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Picks to Improve: WR Alshon Jeffery

The Bears' passing game is expected to take a step forward with the addition of offensive mind Marc Trestman and a solidified offensive line. How much does Alshon Jeffery stand to gain from that improvement?

Leon Halip

Past Performance:

2012: 10 games, 6 starts - 48 targets, 24 receptions, 367 yards, 3 touchdowns, 17 first downs

Jeffery's 2012 was a mixed bag of results. He had some solid play and flashed the ability that made the Bears spend a fifth-round pick to jump up in the second round to grab him (such as when I wrote after the Jaguars game that he'd taken over the #2 receiver role before he got hurt), but he also had some "WTF" moments such as, oh, the three-Offensive-Pass-Interference-Game for one.

The second-round rookie missed time with a knee surgery and a hand injury suffered in the Jaguars game, but prior to that caught a pass in every game and led all rookies in receiving (also until Justin Blackmon remembered he was supposed to be Justin Blackmon). Was Jeffery productive? Oh yeah. Could he have been more so? Oh hell yes.

What's New?

As with Shea McClellin, more opportunity, though Jeffery had already started to take hold of a starting role. Step one is learning what he can and can't get away with at the NFL level - the Green Bay game was a harsh awakening to that, but watching Brandon Marshall should give him some pointers for year two.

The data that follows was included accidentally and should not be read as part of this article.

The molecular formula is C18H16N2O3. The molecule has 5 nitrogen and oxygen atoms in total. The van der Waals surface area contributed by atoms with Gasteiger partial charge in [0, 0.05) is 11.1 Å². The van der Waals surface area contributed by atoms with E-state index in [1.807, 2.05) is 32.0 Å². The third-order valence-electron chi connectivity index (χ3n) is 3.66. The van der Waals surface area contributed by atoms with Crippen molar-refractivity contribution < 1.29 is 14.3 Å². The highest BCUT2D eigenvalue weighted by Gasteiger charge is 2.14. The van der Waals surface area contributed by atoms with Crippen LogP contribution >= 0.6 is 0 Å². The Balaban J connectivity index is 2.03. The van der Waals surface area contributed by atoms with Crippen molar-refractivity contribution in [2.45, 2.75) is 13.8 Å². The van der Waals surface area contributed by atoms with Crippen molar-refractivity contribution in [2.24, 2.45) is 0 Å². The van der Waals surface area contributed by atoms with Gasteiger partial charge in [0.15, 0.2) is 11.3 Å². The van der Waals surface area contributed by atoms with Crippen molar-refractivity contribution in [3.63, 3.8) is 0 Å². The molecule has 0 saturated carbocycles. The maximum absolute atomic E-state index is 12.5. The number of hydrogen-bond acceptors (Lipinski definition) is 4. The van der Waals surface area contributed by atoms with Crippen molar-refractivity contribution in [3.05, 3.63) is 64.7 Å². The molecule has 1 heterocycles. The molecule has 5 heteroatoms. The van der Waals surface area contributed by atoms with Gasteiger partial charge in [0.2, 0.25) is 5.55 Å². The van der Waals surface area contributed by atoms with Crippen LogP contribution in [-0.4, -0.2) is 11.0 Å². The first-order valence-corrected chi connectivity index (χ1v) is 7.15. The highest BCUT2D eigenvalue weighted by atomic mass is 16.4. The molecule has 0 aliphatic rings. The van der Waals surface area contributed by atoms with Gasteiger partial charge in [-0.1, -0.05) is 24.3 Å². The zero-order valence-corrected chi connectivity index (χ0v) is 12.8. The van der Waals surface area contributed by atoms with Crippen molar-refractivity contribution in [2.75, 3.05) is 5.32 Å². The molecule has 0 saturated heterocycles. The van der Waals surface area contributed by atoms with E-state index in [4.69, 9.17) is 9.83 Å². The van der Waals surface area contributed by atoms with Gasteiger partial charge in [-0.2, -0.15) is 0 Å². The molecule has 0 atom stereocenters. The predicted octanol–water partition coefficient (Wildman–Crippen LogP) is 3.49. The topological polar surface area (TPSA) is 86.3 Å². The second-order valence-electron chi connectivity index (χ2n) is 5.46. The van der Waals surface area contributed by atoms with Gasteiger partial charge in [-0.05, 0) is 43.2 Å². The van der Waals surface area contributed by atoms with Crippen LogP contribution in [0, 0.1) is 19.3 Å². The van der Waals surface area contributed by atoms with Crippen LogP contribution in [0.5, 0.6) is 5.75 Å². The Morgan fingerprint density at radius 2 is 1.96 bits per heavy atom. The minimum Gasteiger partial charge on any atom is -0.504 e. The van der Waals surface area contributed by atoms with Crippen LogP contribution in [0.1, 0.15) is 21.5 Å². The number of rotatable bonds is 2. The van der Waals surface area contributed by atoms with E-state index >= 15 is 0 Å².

But if that's step one, one-A has to be having more time and more offensive throws in his direction. Marshall's still the undisputed number one of this offense and will be as long as he's in town, but Jeffery's going to get his over the course of the year as well. 48 targets was fourth on the team behind Marshall (194!!), Matt Forte (60!!) and Earl Bennett (49), which should tell you about the state of the Bears' offense last year.

With the improvement in the offensive line and that had Jeffery not been injured for six games those target totals would have been second on the team, Jeffery should get more throws in his direction in year two.

The 2013 Season

Trestman's offense will make sure more throws get around to whoever gets open wherever they line up. The offensive line should give Jay Cutler more time to find open targets when Marshall is actually covered. Jeffery should be able to get open more in year two.

The one question I have is if the Bears have a legit receiver corps yet. The answer is, well, I'm not sure. Marshall and Jeffery are a very nice one-two combo (Marshall's a one-two all by himself sometimes), but behind that, there's still no "speed" threat to "stretch the field." Do the Bears need that, though? It helps, but the point is more "Catch ball, move ball downfield." You want the big, streaking-downfield, 60-yards-in-the-air throw, but if a ten-yard catch and move gets that accomplished, that works too - and it's not like anybody's slow on the roster.

The Way-Too-Early 16-Game Prediction In May: 90 Targets, 48 receptions, 600 yards, 7 touchdowns